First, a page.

Tasmania Building a “Black Box” Recorder for Climate Change – Watts Up With That?


Guest essay by Eric Worrall

The box, a steel and granite monolith, will be filled with hard drives to record everything we say right up until our civilisation falls, so future civilisations can learn from our mistakes.

Earth is getting a black box to record our climate change actions, and it’s already started listening

ABC Science / By environment reporter Nick Kilvert

On a granite-strewn plain, surrounded by gnarled mountains, sits a giant steel box.

Incongruous in the landscape, much like Kubrick’s black monolith of 2001: A Space Odyssey fame, its alien presence suggests it was put there with intent.

And if those that discover it can decipher the messages it contains, they could get a glimpse of what caused the fall of the civilisation that was there before.

This is Earth’s Black Box.

‘First and foremost, it’s a tool’

When an aeroplane crashes, it’s left to investigators to sift through the wreckage to recover the black box.

It’s hoped the recorded contents can be used to help others avoid the same fate.

And so it is with Earth’s Black Box: a 10-metre-by-4-metre-by-3-metre steel monolith that’s about to be built on a remote outcrop on Tasmania’s west coast.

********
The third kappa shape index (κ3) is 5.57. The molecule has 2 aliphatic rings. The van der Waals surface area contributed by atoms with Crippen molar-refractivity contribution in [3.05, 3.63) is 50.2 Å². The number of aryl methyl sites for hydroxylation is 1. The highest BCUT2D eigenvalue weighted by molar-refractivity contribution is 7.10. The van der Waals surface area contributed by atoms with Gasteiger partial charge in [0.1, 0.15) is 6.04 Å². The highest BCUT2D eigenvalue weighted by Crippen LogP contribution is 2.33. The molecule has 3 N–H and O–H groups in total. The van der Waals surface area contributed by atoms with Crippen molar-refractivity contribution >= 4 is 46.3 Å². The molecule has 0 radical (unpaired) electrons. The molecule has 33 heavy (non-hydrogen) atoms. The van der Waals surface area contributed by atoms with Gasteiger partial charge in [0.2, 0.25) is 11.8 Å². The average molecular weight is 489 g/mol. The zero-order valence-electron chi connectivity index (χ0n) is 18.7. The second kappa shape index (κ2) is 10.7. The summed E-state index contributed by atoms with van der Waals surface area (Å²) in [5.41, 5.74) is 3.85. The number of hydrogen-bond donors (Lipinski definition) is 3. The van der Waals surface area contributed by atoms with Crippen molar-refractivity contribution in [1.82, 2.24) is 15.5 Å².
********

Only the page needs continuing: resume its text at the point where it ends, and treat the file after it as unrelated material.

If that sounds unhinged, it’s worth remembering that we’re currently on track for as much as 2.7C of warming this century.

Ask any climate scientist what happens when warming breaches 2C, and they’ll almost invariably tell you it’s not worth thinking about.

Those who have discovered the black box — now the colour of rust, its solar panels long since dead — have got no frame of reference for what they find inside or how to decipher it.

So now what?

Gaining access to the box’s interior through its three-inch-thick steel casing will already require some ingenuity.

The developers presume whoever is capable of that will also be able to interpret basic symbols.

“Like the Rosetta Stone, we would look to use multiple formats of encoding,” they said.

Read more: https://www.abc.net.au/news/science/2021-12-06/climate-change-earth-black-box-recorder/100621778

Tasmania, despite its remote location, is an interesting place. Tasmania has an abundance of fine wine and food, an extraordinarily delicious native honey, tribes of radical environmentalists who rarely leave their campsites deep in the woods, and a really potent variety of hallucinogenic mushrooms which only grow in Tasmania.

And now Tasmania is going to have a black box to record the fall of our civilisation from climate change.



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